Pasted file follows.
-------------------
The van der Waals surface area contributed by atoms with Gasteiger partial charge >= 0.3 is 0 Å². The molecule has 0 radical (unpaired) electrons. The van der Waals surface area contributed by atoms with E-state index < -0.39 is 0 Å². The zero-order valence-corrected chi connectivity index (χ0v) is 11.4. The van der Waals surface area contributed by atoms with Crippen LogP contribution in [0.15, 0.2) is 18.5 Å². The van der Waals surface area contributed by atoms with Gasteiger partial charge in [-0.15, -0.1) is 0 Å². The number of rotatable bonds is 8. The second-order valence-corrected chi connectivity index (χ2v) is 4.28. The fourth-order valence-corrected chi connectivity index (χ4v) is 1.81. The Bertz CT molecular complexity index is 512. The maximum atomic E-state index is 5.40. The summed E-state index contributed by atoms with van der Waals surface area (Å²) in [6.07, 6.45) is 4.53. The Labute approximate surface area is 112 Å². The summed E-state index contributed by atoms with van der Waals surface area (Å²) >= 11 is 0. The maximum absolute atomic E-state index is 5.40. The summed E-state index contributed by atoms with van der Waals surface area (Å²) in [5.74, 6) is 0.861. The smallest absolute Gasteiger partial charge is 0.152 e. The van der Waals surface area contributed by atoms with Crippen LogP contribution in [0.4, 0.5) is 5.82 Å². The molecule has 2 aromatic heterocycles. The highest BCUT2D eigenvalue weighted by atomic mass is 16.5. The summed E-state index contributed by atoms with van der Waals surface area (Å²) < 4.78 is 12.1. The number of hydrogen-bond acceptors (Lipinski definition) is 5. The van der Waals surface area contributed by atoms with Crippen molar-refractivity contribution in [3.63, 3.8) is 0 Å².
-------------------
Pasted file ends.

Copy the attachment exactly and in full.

The van der Waals surface area contributed by atoms with Gasteiger partial charge >= 0.3 is 0 Å². The molecule has 0 radical (unpaired) electrons. The van der Waals surface area contributed by atoms with E-state index < -0.39 is 0 Å². The zero-order valence-corrected chi connectivity index (χ0v) is 11.4. The van der Waals surface area contributed by atoms with Crippen LogP contribution in [0.15, 0.2) is 18.5 Å². The van der Waals surface area contributed by atoms with Gasteiger partial charge in [-0.15, -0.1) is 0 Å². The number of rotatable bonds is 8. The second-order valence-corrected chi connectivity index (χ2v) is 4.28. The fourth-order valence-corrected chi connectivity index (χ4v) is 1.81. The Bertz CT molecular complexity index is 512. The maximum atomic E-state index is 5.40. The summed E-state index contributed by atoms with van der Waals surface area (Å²) in [6.07, 6.45) is 4.53. The Labute approximate surface area is 112 Å². The summed E-state index contributed by atoms with van der Waals surface area (Å²) >= 11 is 0. The maximum absolute atomic E-state index is 5.40. The summed E-state index contributed by atoms with van der Waals surface area (Å²) in [5.74, 6) is 0.861. The smallest absolute Gasteiger partial charge is 0.152 e. The van der Waals surface area contributed by atoms with Crippen LogP contribution in [0.4, 0.5) is 5.82 Å². The molecule has 2 aromatic heterocycles. The highest BCUT2D eigenvalue weighted by atomic mass is 16.5. The summed E-state index contributed by atoms with van der Waals surface area (Å²) < 4.78 is 12.1. The number of hydrogen-bond acceptors (Lipinski definition) is 5. The van der Waals surface area contributed by atoms with Crippen molar-refractivity contribution in [3.63, 3.8) is 0 Å².